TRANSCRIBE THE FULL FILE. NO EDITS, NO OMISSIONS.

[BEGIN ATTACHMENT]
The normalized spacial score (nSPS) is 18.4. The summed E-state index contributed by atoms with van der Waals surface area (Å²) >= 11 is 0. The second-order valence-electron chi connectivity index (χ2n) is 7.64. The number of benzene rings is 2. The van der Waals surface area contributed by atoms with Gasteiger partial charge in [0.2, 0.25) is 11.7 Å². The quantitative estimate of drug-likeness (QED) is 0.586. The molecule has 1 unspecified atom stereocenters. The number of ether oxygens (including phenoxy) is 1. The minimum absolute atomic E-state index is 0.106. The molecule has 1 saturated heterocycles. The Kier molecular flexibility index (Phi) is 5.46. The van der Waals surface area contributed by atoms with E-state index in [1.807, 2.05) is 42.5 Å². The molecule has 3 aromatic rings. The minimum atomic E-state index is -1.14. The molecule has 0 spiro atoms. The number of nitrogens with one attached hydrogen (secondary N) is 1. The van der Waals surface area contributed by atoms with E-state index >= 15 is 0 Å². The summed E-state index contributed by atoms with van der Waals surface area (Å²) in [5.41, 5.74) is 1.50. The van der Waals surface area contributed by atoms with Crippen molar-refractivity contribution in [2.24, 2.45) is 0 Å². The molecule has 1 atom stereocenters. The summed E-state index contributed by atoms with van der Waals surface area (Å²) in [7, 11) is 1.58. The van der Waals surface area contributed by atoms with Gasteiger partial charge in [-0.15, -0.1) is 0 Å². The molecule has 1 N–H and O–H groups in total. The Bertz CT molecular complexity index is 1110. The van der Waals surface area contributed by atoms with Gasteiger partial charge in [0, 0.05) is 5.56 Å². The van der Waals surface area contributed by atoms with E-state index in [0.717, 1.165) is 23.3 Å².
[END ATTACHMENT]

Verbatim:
The normalized spacial score (nSPS) is 18.4. The summed E-state index contributed by atoms with van der Waals surface area (Å²) >= 11 is 0. The second-order valence-electron chi connectivity index (χ2n) is 7.64. The number of benzene rings is 2. The van der Waals surface area contributed by atoms with Gasteiger partial charge in [0.2, 0.25) is 11.7 Å². The quantitative estimate of drug-likeness (QED) is 0.586. The molecule has 1 unspecified atom stereocenters. The number of ether oxygens (including phenoxy) is 1. The minimum absolute atomic E-state index is 0.106. The molecule has 1 saturated heterocycles. The Kier molecular flexibility index (Phi) is 5.46. The van der Waals surface area contributed by atoms with E-state index in [1.807, 2.05) is 42.5 Å². The molecule has 3 aromatic rings. The minimum atomic E-state index is -1.14. The molecule has 0 spiro atoms. The number of nitrogens with one attached hydrogen (secondary N) is 1. The van der Waals surface area contributed by atoms with E-state index >= 15 is 0 Å². The summed E-state index contributed by atoms with van der Waals surface area (Å²) in [5.41, 5.74) is 1.50. The van der Waals surface area contributed by atoms with Crippen molar-refractivity contribution in [2.24, 2.45) is 0 Å². The molecule has 1 atom stereocenters. The summed E-state index contributed by atoms with van der Waals surface area (Å²) in [7, 11) is 1.58. The van der Waals surface area contributed by atoms with Gasteiger partial charge in [-0.15, -0.1) is 0 Å². The molecule has 1 N–H and O–H groups in total. The Bertz CT molecular complexity index is 1110. The van der Waals surface area contributed by atoms with Gasteiger partial charge in [0, 0.05) is 5.56 Å². The van der Waals surface area contributed by atoms with E-state index in [0.717, 1.165) is 23.3 Å².